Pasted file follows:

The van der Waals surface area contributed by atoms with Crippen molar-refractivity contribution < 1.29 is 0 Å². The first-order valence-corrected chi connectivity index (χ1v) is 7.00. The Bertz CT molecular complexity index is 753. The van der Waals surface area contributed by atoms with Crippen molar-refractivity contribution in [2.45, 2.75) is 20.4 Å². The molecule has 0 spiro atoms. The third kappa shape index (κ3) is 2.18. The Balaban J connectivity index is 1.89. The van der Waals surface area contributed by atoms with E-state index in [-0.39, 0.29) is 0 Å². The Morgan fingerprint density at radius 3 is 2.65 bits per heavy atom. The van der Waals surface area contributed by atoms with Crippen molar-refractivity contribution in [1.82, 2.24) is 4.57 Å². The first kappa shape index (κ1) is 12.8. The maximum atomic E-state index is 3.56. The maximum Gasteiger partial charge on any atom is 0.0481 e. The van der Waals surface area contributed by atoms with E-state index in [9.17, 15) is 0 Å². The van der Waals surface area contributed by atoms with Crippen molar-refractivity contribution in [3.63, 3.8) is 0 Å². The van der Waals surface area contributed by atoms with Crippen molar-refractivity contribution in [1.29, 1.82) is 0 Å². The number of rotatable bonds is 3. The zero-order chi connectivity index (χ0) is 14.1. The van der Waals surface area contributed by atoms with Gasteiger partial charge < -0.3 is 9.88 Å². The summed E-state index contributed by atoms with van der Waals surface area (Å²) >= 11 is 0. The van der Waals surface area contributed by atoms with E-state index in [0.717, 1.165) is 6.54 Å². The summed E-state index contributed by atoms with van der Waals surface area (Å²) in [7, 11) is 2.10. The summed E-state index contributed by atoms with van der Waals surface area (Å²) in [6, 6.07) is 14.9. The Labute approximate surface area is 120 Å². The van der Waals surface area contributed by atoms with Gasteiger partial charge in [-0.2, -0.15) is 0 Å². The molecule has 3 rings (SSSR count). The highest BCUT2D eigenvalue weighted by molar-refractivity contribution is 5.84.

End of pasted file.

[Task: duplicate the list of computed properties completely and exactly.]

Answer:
The van der Waals surface area contributed by atoms with Crippen molar-refractivity contribution < 1.29 is 0 Å². The first-order valence-corrected chi connectivity index (χ1v) is 7.00. The Bertz CT molecular complexity index is 753. The van der Waals surface area contributed by atoms with Crippen molar-refractivity contribution in [2.45, 2.75) is 20.4 Å². The molecule has 0 spiro atoms. The third kappa shape index (κ3) is 2.18. The Balaban J connectivity index is 1.89. The van der Waals surface area contributed by atoms with E-state index in [-0.39, 0.29) is 0 Å². The Morgan fingerprint density at radius 3 is 2.65 bits per heavy atom. The van der Waals surface area contributed by atoms with Crippen molar-refractivity contribution in [1.82, 2.24) is 4.57 Å². The first kappa shape index (κ1) is 12.8. The maximum atomic E-state index is 3.56. The maximum Gasteiger partial charge on any atom is 0.0481 e. The van der Waals surface area contributed by atoms with E-state index in [9.17, 15) is 0 Å². The van der Waals surface area contributed by atoms with Crippen molar-refractivity contribution in [3.63, 3.8) is 0 Å². The van der Waals surface area contributed by atoms with Crippen molar-refractivity contribution in [1.29, 1.82) is 0 Å². The number of rotatable bonds is 3. The zero-order chi connectivity index (χ0) is 14.1. The van der Waals surface area contributed by atoms with Gasteiger partial charge < -0.3 is 9.88 Å². The summed E-state index contributed by atoms with van der Waals surface area (Å²) >= 11 is 0. The van der Waals surface area contributed by atoms with E-state index in [0.717, 1.165) is 6.54 Å². The summed E-state index contributed by atoms with van der Waals surface area (Å²) in [7, 11) is 2.10. The summed E-state index contributed by atoms with van der Waals surface area (Å²) in [6, 6.07) is 14.9. The Labute approximate surface area is 120 Å². The van der Waals surface area contributed by atoms with Gasteiger partial charge in [-0.2, -0.15) is 0 Å². The molecule has 3 rings (SSSR count). The highest BCUT2D eigenvalue weighted by molar-refractivity contribution is 5.84.